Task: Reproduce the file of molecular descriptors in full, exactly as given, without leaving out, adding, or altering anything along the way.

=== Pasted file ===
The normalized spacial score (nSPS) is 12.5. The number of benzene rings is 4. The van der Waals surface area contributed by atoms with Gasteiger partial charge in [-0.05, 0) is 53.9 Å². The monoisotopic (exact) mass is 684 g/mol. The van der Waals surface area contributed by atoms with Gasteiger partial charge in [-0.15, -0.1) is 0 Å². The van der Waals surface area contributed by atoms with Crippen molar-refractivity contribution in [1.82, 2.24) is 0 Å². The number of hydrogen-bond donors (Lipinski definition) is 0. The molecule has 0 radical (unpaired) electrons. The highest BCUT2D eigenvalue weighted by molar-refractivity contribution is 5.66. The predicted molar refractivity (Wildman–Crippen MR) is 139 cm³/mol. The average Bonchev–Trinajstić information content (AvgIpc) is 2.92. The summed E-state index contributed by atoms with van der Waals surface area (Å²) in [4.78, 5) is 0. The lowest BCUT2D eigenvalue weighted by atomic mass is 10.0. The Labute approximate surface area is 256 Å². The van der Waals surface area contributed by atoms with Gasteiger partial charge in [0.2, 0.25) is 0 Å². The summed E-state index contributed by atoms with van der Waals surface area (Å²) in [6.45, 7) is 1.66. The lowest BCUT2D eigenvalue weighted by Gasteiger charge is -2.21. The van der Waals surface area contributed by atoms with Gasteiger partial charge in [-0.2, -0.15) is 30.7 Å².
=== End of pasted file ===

The normalized spacial score (nSPS) is 12.5. The number of benzene rings is 4. The van der Waals surface area contributed by atoms with Gasteiger partial charge in [-0.05, 0) is 53.9 Å². The monoisotopic (exact) mass is 684 g/mol. The van der Waals surface area contributed by atoms with Gasteiger partial charge in [-0.15, -0.1) is 0 Å². The van der Waals surface area contributed by atoms with Crippen molar-refractivity contribution in [1.82, 2.24) is 0 Å². The number of hydrogen-bond donors (Lipinski definition) is 0. The molecule has 0 radical (unpaired) electrons. The highest BCUT2D eigenvalue weighted by molar-refractivity contribution is 5.66. The predicted molar refractivity (Wildman–Crippen MR) is 139 cm³/mol. The average Bonchev–Trinajstić information content (AvgIpc) is 2.92. The summed E-state index contributed by atoms with van der Waals surface area (Å²) in [4.78, 5) is 0. The lowest BCUT2D eigenvalue weighted by atomic mass is 10.0. The Labute approximate surface area is 256 Å². The van der Waals surface area contributed by atoms with Gasteiger partial charge in [0.2, 0.25) is 0 Å². The summed E-state index contributed by atoms with van der Waals surface area (Å²) in [6.45, 7) is 1.66. The lowest BCUT2D eigenvalue weighted by Gasteiger charge is -2.21. The van der Waals surface area contributed by atoms with Gasteiger partial charge in [-0.2, -0.15) is 30.7 Å².